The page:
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Publication numberUS2095951 A
Publication typeGrant
Publication dateOct 19, 1937
Filing dateJul 31, 1936
Priority dateJul 31, 1936
Publication numberUS 2095951 A, US 2095951A, US-A-2095951, US2095951 A, US2095951A
InventorsRonald Andrus
Original AssigneeRonald Andrus
Export CitationBiBTeX, EndNote, RefMan
External Links: USPTO, USPTO Assignment, Espacenet
Coasting bobsled
US 2095951 A
Abstract  available in
Previous page
Next page
Claims  available in
Description  (OCR text may contain errors)

Oct. 19, 1937. R. ANDRUS COASTING BOBSLED Filed July 51, 1936 5 Sheets-Sheet l Jill INVEN TOR. Ronald JZnaZrus BY W ATTORNEYS.

WITNESSES /g,,,, f 1 K Oct. 19, 1937. R. ANDRUS 2,09 51 COASTING BOBSLED I Filed July 51, 1936 I 3 Sheets-Sheet3 9 70 55 r K z "x 9 A 9 9 2 Ja 7 INVENTQR ITNESSES I ffonalol flndwus 1 '-60'r*" v I Y ATTOR N EYS Patented Oct. 19, 1937 UNITED STATES PATENT OFFIQE 3 Claims.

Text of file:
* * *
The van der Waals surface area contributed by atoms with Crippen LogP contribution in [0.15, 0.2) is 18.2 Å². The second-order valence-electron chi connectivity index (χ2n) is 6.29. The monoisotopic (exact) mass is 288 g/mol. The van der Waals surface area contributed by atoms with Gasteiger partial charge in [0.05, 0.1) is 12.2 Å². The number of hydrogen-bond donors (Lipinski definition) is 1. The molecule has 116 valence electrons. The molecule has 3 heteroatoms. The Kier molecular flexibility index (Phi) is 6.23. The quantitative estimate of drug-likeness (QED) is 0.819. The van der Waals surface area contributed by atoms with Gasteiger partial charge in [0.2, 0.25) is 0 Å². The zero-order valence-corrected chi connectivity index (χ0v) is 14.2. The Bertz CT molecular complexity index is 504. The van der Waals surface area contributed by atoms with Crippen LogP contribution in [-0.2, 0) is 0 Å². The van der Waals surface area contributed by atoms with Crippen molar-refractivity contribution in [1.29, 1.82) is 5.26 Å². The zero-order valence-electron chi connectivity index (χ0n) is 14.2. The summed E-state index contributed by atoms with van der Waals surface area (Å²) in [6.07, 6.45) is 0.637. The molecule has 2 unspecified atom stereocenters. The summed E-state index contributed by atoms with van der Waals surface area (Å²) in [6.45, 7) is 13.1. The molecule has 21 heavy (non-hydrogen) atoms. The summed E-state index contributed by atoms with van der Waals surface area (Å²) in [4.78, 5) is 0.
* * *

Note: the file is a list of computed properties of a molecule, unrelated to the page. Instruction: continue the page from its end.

The present invention relates to a coasting bobsled and has for its object to produce a strong, speedy, relatively simple bob-sled in which the runners or shoes are in the form of skis and so constructed that they will safely support a heavy load on both snow and ice, and when used on ice or on an ice crust will prevent skidding in steering and will develop and permit high speed in coasting with safety and stability.

To the above end the present invention consists of the coasting bob-sled and the devices and combinations of devices as shown in the accompanying drawings and as hereinafter described and claimed.

In the drawings- Fig. 1 shows my coasting bob-sled in side elevation;

Fig. 2 shows a top plan view;

Fig. 3 shows in side elevation and partial section one of therunners removed;

Fig. 4 shows a bottom plan View of one of the metal skis forming the facing for the runners;

Fig. 5 shows a cross section taken on the line 5-5 in Fig. 3;